This leads to the question, why wasn’t Lagares playing? Mets manager Terry Collins has left him out of the lineup for the past two nights even though he is one of the best outfielders in the entire league and he has been the Mets’ second most consistent hitter after Murphy. There is no way that any of the other three outfielders should be starting ahead of Lagares, let alone for more than one game in a row. But Eric Young, Jr. has had a good week getting on base even though his advanced statistics are horrible, and Chris Young and Curtis Granderson both have big contracts, so Collins pencils them into the lineup automatically. This is terrible managing. In the case of Young, Jr., Collins shows that he is not a sabermetrically-minded manager, which is a problem because the Mets have been built by a sabermetrician general manager, Sandy Alderson, so Collins is failing to take advantage of the resources he has been given to win games. In the case of Chris Young and, especially, Granderson, they have underperformed consistently over a long enough stretch of time that they do not deserve to have guaranteed starting spots.

This mismanagement is the latest example of how Collins’s decisions have been hurting the Mets all year. He has consistently made questionable decisions regarding the use of the bullpen, and his management of the lineup has been guided by outmoded “baseball wisdom” instead of solid logic. Collins has done a good job as a caretaker manager over the past few seasons while the Mets have slowly been rebuilding themselves into a contender, but now that they have a decent team that could legitimately challenge for a playoff berth this year (yes, everyone is pointing towards next season as the time when the Mets will be serious contenders, but with the way the National League is shaping up this year they could have a shot, as they are currently only 3.5 games back of first place; certainly having a winning season is a very reasonable expectation), they have no room for errors such as Collins’s questionable decisions.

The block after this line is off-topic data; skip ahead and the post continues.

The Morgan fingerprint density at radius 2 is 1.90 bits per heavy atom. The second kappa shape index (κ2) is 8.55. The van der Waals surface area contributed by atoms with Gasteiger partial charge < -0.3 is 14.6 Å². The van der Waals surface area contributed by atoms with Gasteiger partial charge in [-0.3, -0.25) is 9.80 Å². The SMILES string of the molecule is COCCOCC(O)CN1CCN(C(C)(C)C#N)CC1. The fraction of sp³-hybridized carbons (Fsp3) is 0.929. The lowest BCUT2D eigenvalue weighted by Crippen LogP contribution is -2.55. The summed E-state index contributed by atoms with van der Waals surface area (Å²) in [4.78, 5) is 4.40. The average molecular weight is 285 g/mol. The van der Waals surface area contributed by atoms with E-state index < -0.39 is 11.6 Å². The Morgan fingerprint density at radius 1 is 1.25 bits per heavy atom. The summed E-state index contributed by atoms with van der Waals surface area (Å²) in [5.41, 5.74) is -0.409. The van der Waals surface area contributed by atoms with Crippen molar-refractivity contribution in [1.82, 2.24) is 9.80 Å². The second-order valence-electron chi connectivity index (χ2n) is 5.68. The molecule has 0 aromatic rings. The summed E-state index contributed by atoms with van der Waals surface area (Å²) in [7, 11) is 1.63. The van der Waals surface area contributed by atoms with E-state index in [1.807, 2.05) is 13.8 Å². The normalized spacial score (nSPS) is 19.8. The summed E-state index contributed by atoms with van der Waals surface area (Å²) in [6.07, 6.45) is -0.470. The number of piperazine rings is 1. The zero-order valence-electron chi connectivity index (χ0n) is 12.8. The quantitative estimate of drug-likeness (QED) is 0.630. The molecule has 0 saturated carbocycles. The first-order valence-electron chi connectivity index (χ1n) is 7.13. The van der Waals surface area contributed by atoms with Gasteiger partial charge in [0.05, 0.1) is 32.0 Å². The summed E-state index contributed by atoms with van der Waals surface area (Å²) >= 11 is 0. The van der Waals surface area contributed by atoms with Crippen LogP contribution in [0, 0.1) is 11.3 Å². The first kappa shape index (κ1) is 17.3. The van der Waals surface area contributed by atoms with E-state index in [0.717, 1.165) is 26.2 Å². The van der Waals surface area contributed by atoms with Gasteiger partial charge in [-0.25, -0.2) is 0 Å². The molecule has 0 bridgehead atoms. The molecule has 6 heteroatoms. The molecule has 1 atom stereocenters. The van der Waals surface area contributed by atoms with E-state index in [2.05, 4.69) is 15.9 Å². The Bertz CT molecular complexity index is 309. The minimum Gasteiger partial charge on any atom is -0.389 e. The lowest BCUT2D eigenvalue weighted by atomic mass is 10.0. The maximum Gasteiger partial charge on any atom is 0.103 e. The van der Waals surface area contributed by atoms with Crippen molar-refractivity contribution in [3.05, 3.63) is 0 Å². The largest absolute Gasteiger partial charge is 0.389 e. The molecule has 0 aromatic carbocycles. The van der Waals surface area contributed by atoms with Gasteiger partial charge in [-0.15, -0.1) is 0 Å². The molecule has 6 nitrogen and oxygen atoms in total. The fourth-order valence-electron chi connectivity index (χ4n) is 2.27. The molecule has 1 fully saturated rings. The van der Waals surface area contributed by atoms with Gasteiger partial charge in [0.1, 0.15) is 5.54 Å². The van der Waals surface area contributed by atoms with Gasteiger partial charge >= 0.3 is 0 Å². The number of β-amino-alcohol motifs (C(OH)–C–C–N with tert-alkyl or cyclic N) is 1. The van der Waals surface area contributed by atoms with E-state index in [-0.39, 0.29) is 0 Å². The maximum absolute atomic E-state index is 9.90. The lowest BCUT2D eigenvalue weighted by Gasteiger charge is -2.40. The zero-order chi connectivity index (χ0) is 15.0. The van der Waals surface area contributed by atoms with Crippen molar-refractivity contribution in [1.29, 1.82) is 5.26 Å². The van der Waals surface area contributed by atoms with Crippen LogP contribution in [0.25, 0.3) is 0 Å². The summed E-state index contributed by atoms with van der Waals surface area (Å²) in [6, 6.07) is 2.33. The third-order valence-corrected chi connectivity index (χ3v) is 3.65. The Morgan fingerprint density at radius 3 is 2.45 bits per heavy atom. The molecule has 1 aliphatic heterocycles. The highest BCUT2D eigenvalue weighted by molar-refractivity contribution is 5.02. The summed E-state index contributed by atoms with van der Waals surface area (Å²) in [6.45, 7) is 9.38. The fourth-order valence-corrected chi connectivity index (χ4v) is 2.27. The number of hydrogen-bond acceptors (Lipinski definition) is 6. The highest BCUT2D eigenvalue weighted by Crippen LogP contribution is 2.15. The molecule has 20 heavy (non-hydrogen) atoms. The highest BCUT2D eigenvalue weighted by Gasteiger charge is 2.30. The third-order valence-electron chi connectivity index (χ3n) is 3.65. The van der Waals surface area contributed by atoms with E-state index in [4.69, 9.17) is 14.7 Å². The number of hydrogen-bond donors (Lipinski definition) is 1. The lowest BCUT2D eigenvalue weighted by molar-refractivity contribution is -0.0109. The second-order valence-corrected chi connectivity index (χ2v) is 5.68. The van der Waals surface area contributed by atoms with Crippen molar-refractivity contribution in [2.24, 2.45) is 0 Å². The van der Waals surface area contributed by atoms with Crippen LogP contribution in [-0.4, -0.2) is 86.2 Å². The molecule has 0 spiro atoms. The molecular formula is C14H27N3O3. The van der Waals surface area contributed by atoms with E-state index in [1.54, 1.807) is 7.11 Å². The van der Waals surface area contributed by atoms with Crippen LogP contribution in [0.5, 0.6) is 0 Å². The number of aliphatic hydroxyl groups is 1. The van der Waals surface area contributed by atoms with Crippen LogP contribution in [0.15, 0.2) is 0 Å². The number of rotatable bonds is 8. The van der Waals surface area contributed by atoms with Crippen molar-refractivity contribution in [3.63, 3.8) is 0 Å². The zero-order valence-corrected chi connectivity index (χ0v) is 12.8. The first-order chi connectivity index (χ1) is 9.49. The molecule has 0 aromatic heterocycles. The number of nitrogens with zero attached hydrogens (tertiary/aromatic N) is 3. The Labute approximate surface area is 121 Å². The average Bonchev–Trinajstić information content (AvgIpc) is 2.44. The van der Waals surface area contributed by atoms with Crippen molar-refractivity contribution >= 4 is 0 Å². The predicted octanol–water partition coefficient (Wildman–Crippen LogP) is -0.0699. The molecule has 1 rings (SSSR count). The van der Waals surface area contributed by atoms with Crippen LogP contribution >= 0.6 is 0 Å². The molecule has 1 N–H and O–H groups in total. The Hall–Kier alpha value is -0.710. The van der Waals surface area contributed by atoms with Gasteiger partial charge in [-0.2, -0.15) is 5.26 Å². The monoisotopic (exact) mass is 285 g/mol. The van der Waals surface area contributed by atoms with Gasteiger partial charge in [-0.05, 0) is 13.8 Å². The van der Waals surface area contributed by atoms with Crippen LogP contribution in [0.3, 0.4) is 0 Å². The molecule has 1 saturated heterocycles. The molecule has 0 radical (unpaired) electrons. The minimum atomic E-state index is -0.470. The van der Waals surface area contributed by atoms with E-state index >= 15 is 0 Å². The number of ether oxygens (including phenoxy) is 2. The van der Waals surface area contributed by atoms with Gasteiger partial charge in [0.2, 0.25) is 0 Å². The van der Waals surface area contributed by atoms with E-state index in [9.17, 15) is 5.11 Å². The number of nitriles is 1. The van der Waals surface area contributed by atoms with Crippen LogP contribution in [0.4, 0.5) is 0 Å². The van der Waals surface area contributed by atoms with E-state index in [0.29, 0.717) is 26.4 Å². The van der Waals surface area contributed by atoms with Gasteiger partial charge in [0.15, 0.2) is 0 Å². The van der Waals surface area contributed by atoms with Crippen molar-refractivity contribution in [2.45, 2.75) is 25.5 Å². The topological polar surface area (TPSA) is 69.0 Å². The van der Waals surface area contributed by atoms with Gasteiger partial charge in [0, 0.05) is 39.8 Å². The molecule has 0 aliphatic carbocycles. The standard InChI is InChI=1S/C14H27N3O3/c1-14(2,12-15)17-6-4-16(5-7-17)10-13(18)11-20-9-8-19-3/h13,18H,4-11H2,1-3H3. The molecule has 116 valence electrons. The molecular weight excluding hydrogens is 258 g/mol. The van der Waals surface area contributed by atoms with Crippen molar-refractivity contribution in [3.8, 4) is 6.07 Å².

Therefore, just as the Mets have been bringing in new blood from AAA over the past few weeks, it is also time for them to make a managerial change. Terry Collins needs to go. I would personally bring up Wally Backman from Las Vegas (he has managed Vegas to a 29-11 record thus far this year) as interim manager for the rest of the season to see whether he is a worthy candidate for the full-time job, but at this point I would be happy with anyone other than Terry Collins.